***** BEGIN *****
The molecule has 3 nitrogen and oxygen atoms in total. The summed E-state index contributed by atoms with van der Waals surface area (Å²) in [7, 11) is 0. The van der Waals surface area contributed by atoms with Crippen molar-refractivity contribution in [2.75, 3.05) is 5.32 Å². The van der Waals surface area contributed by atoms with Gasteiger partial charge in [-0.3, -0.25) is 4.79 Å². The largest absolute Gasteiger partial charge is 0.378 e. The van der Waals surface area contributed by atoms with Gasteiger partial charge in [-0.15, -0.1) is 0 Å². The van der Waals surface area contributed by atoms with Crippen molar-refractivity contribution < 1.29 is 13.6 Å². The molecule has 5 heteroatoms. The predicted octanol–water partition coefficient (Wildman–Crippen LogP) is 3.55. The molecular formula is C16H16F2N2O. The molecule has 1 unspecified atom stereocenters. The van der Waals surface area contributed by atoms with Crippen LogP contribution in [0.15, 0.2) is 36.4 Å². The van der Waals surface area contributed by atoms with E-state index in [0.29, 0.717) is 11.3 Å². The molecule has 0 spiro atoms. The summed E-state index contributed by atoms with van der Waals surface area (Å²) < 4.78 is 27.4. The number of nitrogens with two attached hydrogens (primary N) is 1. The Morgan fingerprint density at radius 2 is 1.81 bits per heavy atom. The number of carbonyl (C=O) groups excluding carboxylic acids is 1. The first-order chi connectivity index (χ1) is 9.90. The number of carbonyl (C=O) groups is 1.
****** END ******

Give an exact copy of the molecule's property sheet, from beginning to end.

The molecule has 3 nitrogen and oxygen atoms in total. The summed E-state index contributed by atoms with van der Waals surface area (Å²) in [7, 11) is 0. The van der Waals surface area contributed by atoms with Crippen molar-refractivity contribution in [2.75, 3.05) is 5.32 Å². The van der Waals surface area contributed by atoms with Gasteiger partial charge in [-0.3, -0.25) is 4.79 Å². The largest absolute Gasteiger partial charge is 0.378 e. The van der Waals surface area contributed by atoms with Gasteiger partial charge in [-0.15, -0.1) is 0 Å². The van der Waals surface area contributed by atoms with Crippen molar-refractivity contribution < 1.29 is 13.6 Å². The molecule has 5 heteroatoms. The predicted octanol–water partition coefficient (Wildman–Crippen LogP) is 3.55. The molecular formula is C16H16F2N2O. The molecule has 1 unspecified atom stereocenters. The van der Waals surface area contributed by atoms with Crippen LogP contribution in [0.15, 0.2) is 36.4 Å². The van der Waals surface area contributed by atoms with E-state index in [0.29, 0.717) is 11.3 Å². The molecule has 0 spiro atoms. The summed E-state index contributed by atoms with van der Waals surface area (Å²) < 4.78 is 27.4. The number of nitrogens with two attached hydrogens (primary N) is 1. The Morgan fingerprint density at radius 2 is 1.81 bits per heavy atom. The number of carbonyl (C=O) groups excluding carboxylic acids is 1. The first-order chi connectivity index (χ1) is 9.90. The number of carbonyl (C=O) groups is 1.